With America’s current politicians, U.S. border security is tighter than it has been in decades. In the spring of 2018, the Trump Administration introduced the zero-tolerance immigration policy to discourage migration into the U.S. The policy required detention of all individuals who crossed the border illegally, with or without children.  This resulted in the separation of children from their parents and their placement in shelters around the country. The U.S., however, halted the policy on June 20, 2018, due to widespread backlash.  The government has been letting thousands of held migrants go free because it lacks enough beds to hold them in detention facilities. However, these implementations have not been successful in deterring people from attempting to illegally enter the country. With the heightened security, why are more people trying to cross the border?

The Decrease in Mexican Immigration

The important thing to note with the changing migration patterns is the demographics of the people. Undocumented immigrants are no longer mainly coming out of Mexico, which is how it has been in the past. In fact, the number of people fleeing Mexico is on the decline.  Since 2007, the number of Mexican immigrants in the U.S. declined by 2 million. They now make up less than half of illegal immigrants in the U.S. This is due partially to the increasing militarization of the U.S.-Mexico border and the increase in price for human smugglers, but there are other factors too.

  • The economy in Mexico has improved and Mexican employment opportunities are rising.
  • Fertility rates in Mexico have dropped significantly in the last 60 years, from seven births in 1960 to only 2.1 in 2019.
  • Not only are there fewer immigrants, but the Mexican immigrants that are crossing the border have higher education and are more fluent in English than the U.S. has seen in the past.  Mexico is undergoing a demographic shift and a technological transformation that is making it more habitable for its population.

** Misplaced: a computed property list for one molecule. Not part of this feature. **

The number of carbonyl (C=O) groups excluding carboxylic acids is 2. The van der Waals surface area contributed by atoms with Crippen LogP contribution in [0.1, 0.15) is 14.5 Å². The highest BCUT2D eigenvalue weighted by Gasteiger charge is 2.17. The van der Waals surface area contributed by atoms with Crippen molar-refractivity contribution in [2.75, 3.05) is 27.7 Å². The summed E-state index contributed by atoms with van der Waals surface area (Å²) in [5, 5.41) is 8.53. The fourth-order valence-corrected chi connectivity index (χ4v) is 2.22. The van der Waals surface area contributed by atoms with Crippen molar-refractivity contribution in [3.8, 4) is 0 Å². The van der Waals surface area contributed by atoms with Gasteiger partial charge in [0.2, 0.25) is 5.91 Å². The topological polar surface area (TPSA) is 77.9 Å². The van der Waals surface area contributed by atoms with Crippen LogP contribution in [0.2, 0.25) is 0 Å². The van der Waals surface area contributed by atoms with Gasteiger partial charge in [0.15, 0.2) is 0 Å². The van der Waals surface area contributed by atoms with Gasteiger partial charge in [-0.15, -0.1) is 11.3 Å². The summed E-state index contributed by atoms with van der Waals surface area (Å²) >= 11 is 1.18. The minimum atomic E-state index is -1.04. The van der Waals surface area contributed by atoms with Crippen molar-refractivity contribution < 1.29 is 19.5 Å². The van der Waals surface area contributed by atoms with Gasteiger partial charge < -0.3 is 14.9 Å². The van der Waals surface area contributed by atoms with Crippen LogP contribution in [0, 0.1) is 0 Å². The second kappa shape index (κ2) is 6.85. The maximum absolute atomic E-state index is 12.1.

With the decrease in Mexican immigration due to an increase in Mexico’s living conditions, why are more people trying to cross the border? As Mexico increases opportunities, immigration statistics are shifting to the impoverished Central Americans.

Increase in Central American Immigration

In Central American countries, over half of the population lives below the poverty line. The Northern Triangle of Central America, or NTCA, which includes Guatemala, Honduras and El Salvador, has one of the highest homicide rates on earth and many consider this area to have some of the most dangerous countries. America is not the only country seeing a huge influx of these immigrants as well. Mexico, Belize, Nicaragua, Panama and Costa Rica have seen a 432 percent increase in asylum applications, the majority coming from the NTCA.

Over 90 percent of the new illegal immigrants entering the U.S. is coming out of Guatemala specifically. Why are more people trying to cross the border? It is because of the challenges of poverty and violence in Guatemala.

  • About two-thirds of Guatemalan children live in poverty.
  • Over two-thirds of the indigenous population live in poverty.
  • The wealth distribution in the country is one of the most uneven distributions in the world. In fact, the top 1 percent control 65 percent of the wealth, and the top 5 percent control 85 percent. The economic elite is not indigenous either as most members have European heritage.